You’ve got to hand it to the Spanish. They are nothing if not risk takers. While America, Australia and England get their jollies from innocuous bat and ball sports, the Spanish get theirs taunting angry bulls. Now, I think it’s fair to say that the number of combined casualties for soccer, cricket and baseball players over the past few hundred years or so would be pretty much zero. Sure, there’s the cricket players that died of boredom and the soccer players that were just pretending to be dead, but overall they’re negligible. But compare that to bullfighting’s 533 deaths in the last 300 years. Serious stuff, but probably what you should expect if you jump into a ring with a beast like that. Or like this. Wave your red capes in honour of the nastiest, most powerful bull that’s ever lived, ‘La Bestia’ from Madrid’s Valtoron.


The Valtoron boys set out with the notion of building something that paid homage to the both classic drag bikes and those you’d see tearing across the salt flats at Bonneville while hunting for a land speed record to two. The name, as you can imagine, was pretty much the only choice for a 230hp, big bore, turbo drag bike. Except maybe ‘Diablo’.


The engine is about as subtle and a flaming sledgehammer to the teeth; there’s a Kawasaki Kz1000 with a Rajay F40 turbo force feeding it, a Kwaka big block 1327cc cylinder head and various MTC engineering components including their big bore piston kit, crank, cams and clutch. This was topped off with a special transmission, replete with an air shifter system. Something tells us these boys weren’t doing thing by halves.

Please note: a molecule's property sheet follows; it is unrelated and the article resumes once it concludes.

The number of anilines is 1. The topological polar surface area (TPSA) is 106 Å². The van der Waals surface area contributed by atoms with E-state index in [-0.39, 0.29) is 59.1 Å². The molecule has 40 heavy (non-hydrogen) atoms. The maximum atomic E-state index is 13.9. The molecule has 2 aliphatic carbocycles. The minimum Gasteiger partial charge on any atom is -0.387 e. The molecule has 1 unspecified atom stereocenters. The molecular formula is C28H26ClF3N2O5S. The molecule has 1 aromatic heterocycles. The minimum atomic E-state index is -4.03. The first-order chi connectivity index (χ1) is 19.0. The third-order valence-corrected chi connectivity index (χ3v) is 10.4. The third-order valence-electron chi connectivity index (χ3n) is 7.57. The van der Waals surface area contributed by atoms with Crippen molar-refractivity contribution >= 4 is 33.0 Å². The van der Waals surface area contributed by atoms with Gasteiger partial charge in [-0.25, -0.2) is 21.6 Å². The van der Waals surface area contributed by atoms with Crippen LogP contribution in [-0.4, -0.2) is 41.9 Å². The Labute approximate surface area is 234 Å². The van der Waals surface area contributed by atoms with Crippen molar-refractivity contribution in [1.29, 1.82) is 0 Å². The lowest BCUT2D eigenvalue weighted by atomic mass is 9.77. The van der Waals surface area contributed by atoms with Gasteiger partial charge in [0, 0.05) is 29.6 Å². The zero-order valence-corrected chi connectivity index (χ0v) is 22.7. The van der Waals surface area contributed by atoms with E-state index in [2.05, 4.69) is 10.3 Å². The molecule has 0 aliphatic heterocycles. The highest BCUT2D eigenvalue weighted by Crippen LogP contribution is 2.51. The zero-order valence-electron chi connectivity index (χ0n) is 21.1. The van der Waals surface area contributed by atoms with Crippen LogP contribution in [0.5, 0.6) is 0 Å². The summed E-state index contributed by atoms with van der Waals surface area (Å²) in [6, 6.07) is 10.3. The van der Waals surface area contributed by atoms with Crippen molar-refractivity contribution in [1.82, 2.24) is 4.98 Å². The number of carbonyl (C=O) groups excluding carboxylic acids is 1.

On top of the fully modified frame sits a bespoke monocoque body, made in a single part from the tip of the fairing to the final, duck-tailed cowl piece. As the boys put it in their own, Madridian way, “Is the most time-spending part of the bike and obviously the most difficult part of the bike too.” We hear you.


The obvious, nay vicious rake on the forks was included as a means of increasing the beast’s wheelbase. Not only did this provide Valtoron with the stance they were after, but it also dramatically decreased the likelihood of wheelies, which is something that’s more than a little likely when you have 230 ponies on tap through your right wrist. The forks came off of a Yamaha FZR 600 and were shortened to suite. While a much more sophisticated front end could have been sourced, these ones were fitted because they filled the brief of being light, simple and reliable while being about to handle a lick of speed, too.

Not a weld or join in sight

The final touches on the bike were added using some rather elegant sand-cast pieces, including the turbo’s exhaust gate cover and the bike’s Mallory ignition belt guard. The parts were first fashioned in clay, and then used to make sand moulds into which the molten aluminium was gravity fed. We not only applaud the lads for trying such a different approach to their parts fabrication, but we also think that they are the beautiful focal points that really take the bike from good to great visually. And we love the typography, too.

Hand-cast parts, apparently made in 1327


If you, like us, are finding yourselves suddenly interested in bullfighting (especially the internal combustion variety), the you’ll be pleased to learn that Valtoron were kind enough to send us a muy español video featuring the bike which you can see here. Ole!

It’s a beast of a bike. No bull